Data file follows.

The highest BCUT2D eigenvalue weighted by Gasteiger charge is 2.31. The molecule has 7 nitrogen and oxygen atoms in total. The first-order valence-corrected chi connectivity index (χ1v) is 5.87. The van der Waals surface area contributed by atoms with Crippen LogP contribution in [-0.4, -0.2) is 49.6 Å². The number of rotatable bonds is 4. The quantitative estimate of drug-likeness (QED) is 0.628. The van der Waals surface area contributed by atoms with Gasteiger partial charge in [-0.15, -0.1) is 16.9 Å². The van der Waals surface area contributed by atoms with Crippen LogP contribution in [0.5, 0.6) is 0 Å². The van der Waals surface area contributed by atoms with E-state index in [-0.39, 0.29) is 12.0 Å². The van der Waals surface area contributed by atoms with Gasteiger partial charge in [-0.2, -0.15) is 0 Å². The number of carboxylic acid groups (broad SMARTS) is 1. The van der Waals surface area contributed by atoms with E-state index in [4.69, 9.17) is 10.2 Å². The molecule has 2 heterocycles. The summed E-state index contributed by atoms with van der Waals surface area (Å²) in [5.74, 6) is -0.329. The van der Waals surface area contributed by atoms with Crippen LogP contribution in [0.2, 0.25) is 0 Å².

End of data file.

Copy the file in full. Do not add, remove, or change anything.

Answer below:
The highest BCUT2D eigenvalue weighted by Gasteiger charge is 2.31. The molecule has 7 nitrogen and oxygen atoms in total. The first-order valence-corrected chi connectivity index (χ1v) is 5.87. The van der Waals surface area contributed by atoms with Crippen LogP contribution in [-0.4, -0.2) is 49.6 Å². The number of rotatable bonds is 4. The quantitative estimate of drug-likeness (QED) is 0.628. The van der Waals surface area contributed by atoms with Gasteiger partial charge in [-0.15, -0.1) is 16.9 Å². The van der Waals surface area contributed by atoms with Crippen LogP contribution in [0.5, 0.6) is 0 Å². The van der Waals surface area contributed by atoms with E-state index in [-0.39, 0.29) is 12.0 Å². The van der Waals surface area contributed by atoms with Gasteiger partial charge in [-0.2, -0.15) is 0 Å². The number of carboxylic acid groups (broad SMARTS) is 1. The van der Waals surface area contributed by atoms with E-state index in [4.69, 9.17) is 10.2 Å². The molecule has 2 heterocycles. The summed E-state index contributed by atoms with van der Waals surface area (Å²) in [5.74, 6) is -0.329. The van der Waals surface area contributed by atoms with Crippen LogP contribution in [0.2, 0.25) is 0 Å².